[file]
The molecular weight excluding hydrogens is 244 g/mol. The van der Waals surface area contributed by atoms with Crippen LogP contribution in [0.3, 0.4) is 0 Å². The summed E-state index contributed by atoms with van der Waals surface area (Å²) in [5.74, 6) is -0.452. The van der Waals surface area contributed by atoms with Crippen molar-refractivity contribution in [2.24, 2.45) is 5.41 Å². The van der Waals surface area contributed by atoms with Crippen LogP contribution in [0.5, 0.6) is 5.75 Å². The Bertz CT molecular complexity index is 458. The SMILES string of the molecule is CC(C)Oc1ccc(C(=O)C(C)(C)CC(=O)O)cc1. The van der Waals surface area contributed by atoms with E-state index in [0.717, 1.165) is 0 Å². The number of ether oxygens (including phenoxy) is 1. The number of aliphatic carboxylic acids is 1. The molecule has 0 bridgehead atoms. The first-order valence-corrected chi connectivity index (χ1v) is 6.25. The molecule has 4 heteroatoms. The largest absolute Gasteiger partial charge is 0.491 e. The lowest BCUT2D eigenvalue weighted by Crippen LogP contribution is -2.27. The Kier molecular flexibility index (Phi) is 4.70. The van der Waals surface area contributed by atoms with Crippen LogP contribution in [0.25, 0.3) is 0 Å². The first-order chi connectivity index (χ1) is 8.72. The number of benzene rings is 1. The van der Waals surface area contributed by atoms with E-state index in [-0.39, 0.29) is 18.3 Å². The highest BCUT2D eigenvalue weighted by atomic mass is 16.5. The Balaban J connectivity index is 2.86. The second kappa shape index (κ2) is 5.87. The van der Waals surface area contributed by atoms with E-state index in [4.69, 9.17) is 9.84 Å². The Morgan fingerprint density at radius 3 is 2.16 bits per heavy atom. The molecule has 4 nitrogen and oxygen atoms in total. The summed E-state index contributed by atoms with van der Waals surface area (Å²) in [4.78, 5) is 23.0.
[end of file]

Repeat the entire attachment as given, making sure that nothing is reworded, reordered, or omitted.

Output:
The molecular weight excluding hydrogens is 244 g/mol. The van der Waals surface area contributed by atoms with Crippen LogP contribution in [0.3, 0.4) is 0 Å². The summed E-state index contributed by atoms with van der Waals surface area (Å²) in [5.74, 6) is -0.452. The van der Waals surface area contributed by atoms with Crippen molar-refractivity contribution in [2.24, 2.45) is 5.41 Å². The van der Waals surface area contributed by atoms with Crippen LogP contribution in [0.5, 0.6) is 5.75 Å². The Bertz CT molecular complexity index is 458. The SMILES string of the molecule is CC(C)Oc1ccc(C(=O)C(C)(C)CC(=O)O)cc1. The van der Waals surface area contributed by atoms with E-state index in [0.717, 1.165) is 0 Å². The number of ether oxygens (including phenoxy) is 1. The number of aliphatic carboxylic acids is 1. The molecule has 0 bridgehead atoms. The first-order valence-corrected chi connectivity index (χ1v) is 6.25. The molecule has 4 heteroatoms. The largest absolute Gasteiger partial charge is 0.491 e. The lowest BCUT2D eigenvalue weighted by Crippen LogP contribution is -2.27. The Kier molecular flexibility index (Phi) is 4.70. The van der Waals surface area contributed by atoms with Crippen LogP contribution in [0.25, 0.3) is 0 Å². The first-order chi connectivity index (χ1) is 8.72. The number of benzene rings is 1. The van der Waals surface area contributed by atoms with E-state index in [-0.39, 0.29) is 18.3 Å². The highest BCUT2D eigenvalue weighted by atomic mass is 16.5. The Balaban J connectivity index is 2.86. The second kappa shape index (κ2) is 5.87. The van der Waals surface area contributed by atoms with E-state index in [4.69, 9.17) is 9.84 Å². The Morgan fingerprint density at radius 3 is 2.16 bits per heavy atom. The molecule has 4 nitrogen and oxygen atoms in total. The summed E-state index contributed by atoms with van der Waals surface area (Å²) in [4.78, 5) is 23.0.